Media Consumption Among U.S. Children
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Media consumption among US children has skyrocketed since the beginning of the pandemic, and has remained elevated despite the recent resumption of remote and/or in-person schooling across the country. This change is apparent across a wide variety of media formats (e.g., online, TV, social) as well as types of content (e.g., video, games), and seems to be driven by a desire for both entertainment and camaraderie amid the isolation of COVID-19-related social distancing.

Volume / Frequency

  • A preponderance of research journals (e.g., Cyberpsychology, Behavior, and Social Networking), parental surveys (e.g., SuperAwesome), medical institutions (e.g., Reid Health) and credible media outlets (e.g., The Conversation) report that overall media consumption among American children under 12 years of age has increased significantly amid the pandemic.
  • As a whole, Reid Health asserts that kid’s screen time in the US has “surged by up by 60%” amid the coronavirus outbreak.
  • Similarly, a March 2020 survey by SuperAwesome covering American children ages 6 to 12 years old revealed that kids are spending “at least 50% more time in front of screens daily,” with many spending “most of the day” consuming media during the early part of the pandemic.
  • Corroborating these findings, a July 2020 article published in the journal of Cyberpsychology, Behavior, and Social Networking found that almost all US parents reported that their children between the ages of 6 to 12 years were spending more time-consuming media, ranging from “a lot” (34.9%) and “some” (33.7%) to a little (24.1%).
  • Meanwhile, The Conversation added that while some children’s additional screen time has been directed towards online schooling, at least 30% of parents reported that their children were engaging in an “extra four hours or more of non-school related screen time per day.”

Format of Media

Devic

  • An April 2020 survey by ParentsTogether corroborated these findings by reporting that the average amount of time US children spent online has doubled from 3 hours to nearly 6 hours per day, with approximately half (48%) of children spending 500% more time online compared with before the crisis.
  • Additionally, the journal of Cyberpsychology, Behavior, and Social Networking similarly found that US children between the ages of 6 to 12 years old have demonstrated a “particular increase in video/phone use over social media and other formats.”
  • It appears that the increase in phone use among US kids has been largely directed towards “entertainment apps,” per the following June 2020 data from TechCrunch.

Entertainment

  • However, the most favored social media sites among American children have also experienced measurable increases in the average time allocation by kids amid the pandemic, per additional data from TechCrunch.

Social Apps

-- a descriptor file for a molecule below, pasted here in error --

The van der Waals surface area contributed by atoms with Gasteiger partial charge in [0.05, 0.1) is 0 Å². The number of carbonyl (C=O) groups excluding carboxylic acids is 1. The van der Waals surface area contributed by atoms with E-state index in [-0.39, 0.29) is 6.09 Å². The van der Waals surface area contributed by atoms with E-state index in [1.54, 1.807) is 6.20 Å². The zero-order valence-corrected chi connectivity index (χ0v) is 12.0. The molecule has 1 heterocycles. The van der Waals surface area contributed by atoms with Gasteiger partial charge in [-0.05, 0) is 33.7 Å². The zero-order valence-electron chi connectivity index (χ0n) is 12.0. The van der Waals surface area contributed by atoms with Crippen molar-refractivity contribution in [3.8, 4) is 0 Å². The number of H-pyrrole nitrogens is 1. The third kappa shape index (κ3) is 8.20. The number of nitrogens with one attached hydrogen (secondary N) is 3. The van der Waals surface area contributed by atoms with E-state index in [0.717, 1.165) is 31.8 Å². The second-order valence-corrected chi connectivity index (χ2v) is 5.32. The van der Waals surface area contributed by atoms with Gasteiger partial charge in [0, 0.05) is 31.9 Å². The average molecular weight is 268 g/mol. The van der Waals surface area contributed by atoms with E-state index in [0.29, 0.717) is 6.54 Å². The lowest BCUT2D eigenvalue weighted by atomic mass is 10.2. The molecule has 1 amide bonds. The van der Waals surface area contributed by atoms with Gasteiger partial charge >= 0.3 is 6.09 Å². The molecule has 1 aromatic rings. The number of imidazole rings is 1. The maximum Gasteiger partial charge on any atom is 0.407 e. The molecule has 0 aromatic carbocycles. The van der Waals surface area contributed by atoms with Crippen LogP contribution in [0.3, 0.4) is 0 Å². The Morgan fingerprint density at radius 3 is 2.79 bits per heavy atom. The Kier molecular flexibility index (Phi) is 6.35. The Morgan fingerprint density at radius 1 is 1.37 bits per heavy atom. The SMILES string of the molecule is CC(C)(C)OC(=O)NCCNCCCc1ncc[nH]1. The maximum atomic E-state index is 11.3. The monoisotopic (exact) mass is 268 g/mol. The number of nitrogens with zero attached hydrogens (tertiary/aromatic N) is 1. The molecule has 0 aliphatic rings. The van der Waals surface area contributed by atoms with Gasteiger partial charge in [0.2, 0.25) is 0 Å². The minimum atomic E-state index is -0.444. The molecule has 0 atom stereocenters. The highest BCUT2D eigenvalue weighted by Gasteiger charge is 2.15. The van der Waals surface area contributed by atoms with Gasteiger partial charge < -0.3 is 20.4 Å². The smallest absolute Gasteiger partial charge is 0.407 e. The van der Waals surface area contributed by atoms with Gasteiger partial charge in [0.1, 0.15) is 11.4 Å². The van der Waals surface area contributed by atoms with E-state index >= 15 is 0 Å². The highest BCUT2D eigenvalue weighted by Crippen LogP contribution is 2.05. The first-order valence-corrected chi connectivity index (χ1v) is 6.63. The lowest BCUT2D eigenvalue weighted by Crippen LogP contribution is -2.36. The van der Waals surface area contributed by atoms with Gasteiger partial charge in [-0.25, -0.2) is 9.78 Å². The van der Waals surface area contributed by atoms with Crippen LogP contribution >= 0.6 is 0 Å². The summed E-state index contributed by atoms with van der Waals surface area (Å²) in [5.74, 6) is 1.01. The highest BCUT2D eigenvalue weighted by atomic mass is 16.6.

• Moreover, April 2020 reporting by Nielsen revealed that US children between the ages of 6 and 11 years old have “dwarfed” many other age groups with their increased TV viewership during the coronavirus outbreak. Supporting data is provided under the label “P6-11” within the following chart.

TV

  • Meanwhile, this up to 300% increase in TV viewership among American kids during COVID-19 has been most frequently occurring online through streaming services and digital technology, per the following graphic. Format

Type of Media

Media Consumption Among U.S. Children

Surrounding Circumstances

  • American children and their parents indicate that the dramatic spike in media consumption during the pandemic is largely influenced by a desire for both entertainment and camaraderie amid the isolation of COVID-19 social distancing and lockdowns, according to the latest available surveys (e.g., Nielsen, SuperAwesome, Cyberpsychology, Behavior, and Social Networking).
  • Nielsen found that American children are turning to the media out of a “longing for distraction and camaraderie” as well as “some sense of normalcy.”
  • The researcher added that this longing stems from loneliness, as they struggle with virtual teacher and friend interactions across many states.
  • The journal of Cyberpsychology, Behavior, and Social Networking adds that children’s technology use has also been particularly high in cases where parents are demonstrating greater levels of anxiety related to the pandemic.

Demographic Variances

  • Although there is limited, publicly available information on demographic differences in media consumption among American children amid the pandemic, available research suggests some notable distinctions by gender, geography and race.
  • For example, in terms of the type and format of media consumed, American boys have largely driven the increase in gaming activity during COVID-19, whereas girls are largely responsible for increases in social media use among their cohort, particularly with chat apps.
  • From a geographic perspective, the increase in television consumption among kids has been heavily weighted in the Eastern United States, with Philadelphia and Washington, D.C. for example seeing up to a 550% increase in viewership among children between the ages of 6 and 11.
  • Although the Central US has also experienced “impressive jumps” in kid viewership during the pandemic, the West Coast has seen “more modest, though still substantial” increases.
  • Meanwhile, August 2020 reporting by NBC News and Nielsen asserts that the Latino population in America is consuming “social media, mobile apps and other digital platforms at higher rates than the general U.S. population.”
GLENN TREVOR
Glenn is the Lead Operations Research Analyst at The Digital Momentum with experience in research, statistical data analysis and interview techniques. A holder of degree in Economics. A true specialist in quantitative and qualitative research.

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